Paige’s law enables Paige’s mum to be recognised
Almost two years ago, Paige Harris was born via surrogacy in New Zealand. Tragically, just before she was born, her intended and genetic mother, Kat Harris, died. Paige’s birth certificate was issued “not recorded”, the only birth certificate to issue like that in NZ.
The reason that was allowed to occur is that New Zealand, like Australia, has a post-birth process for intended parents to be recognised as the parents of a child. If a pre-birth process had occurred, like it does in much of the US, such as Nevada, British Columbia, Ontario and South Africa and has been recommended for the UK in non-contentious surrogacy cases, then Kat Harris would have been automatically recognised as a mum.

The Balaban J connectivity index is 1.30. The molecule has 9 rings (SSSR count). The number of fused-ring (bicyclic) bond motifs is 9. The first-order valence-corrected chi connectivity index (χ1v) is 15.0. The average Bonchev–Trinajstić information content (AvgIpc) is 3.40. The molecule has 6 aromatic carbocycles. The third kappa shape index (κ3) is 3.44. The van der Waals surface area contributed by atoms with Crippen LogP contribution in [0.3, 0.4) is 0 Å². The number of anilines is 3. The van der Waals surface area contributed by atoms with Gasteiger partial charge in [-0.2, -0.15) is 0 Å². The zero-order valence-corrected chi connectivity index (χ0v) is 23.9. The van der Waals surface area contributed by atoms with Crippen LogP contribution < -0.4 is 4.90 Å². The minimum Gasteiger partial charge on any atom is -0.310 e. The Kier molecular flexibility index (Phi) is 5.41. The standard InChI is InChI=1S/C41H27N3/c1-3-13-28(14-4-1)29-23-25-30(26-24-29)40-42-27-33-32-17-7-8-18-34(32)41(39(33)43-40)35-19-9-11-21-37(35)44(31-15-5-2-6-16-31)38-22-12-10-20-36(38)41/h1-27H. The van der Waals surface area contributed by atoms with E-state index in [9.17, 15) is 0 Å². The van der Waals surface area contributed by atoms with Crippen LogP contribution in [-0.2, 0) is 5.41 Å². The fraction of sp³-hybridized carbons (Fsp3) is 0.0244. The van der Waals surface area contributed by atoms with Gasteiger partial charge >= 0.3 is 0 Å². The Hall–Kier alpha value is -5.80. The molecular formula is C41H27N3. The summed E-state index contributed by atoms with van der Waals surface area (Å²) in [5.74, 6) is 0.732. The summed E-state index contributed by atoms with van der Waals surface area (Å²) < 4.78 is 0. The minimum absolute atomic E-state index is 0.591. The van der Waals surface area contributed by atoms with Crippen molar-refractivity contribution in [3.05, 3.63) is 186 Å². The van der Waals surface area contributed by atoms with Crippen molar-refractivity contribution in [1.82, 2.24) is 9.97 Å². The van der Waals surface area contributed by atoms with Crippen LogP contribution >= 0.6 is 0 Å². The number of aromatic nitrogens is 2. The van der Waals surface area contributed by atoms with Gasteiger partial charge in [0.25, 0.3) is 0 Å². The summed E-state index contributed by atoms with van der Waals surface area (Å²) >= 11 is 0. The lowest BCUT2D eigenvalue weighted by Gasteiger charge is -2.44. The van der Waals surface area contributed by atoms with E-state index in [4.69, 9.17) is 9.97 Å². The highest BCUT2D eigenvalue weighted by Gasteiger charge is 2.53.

To fix the immediate problem, New Zealand’s Parliament has passed a special law, which I’ll call Paige’s law, to enable this toddler to have her mum named on her birth certificate. Good on them.
In the words of the report by Newshub:
“Prime Minister Jacinda Ardern says the law change “helps a father and a husband fulfil a dying wish to his wife – and what is more important than that?”
Paige was being babysat on Wednesday by Renee Johnson, the surrogate mother, who carried and gave birth to her; and Renee’s husband Josh, who led the fight to have the name recorded.
Louisa Wall took it to the House.
“This legacy is for Paige, but Paige is providing a legacy for other children – and I think that is amazing,” she told Parliament.
The legacy – this promise to change the law for others.
“We need to change our surrogacy laws, and this example proves why. But they are complex pieces [of legislation], we want to get it right so you don’t have another situation like Paige’s family has shown us,” Ardern said.
The Prime Minister is wanting it done this term: “I would certainly hope so.”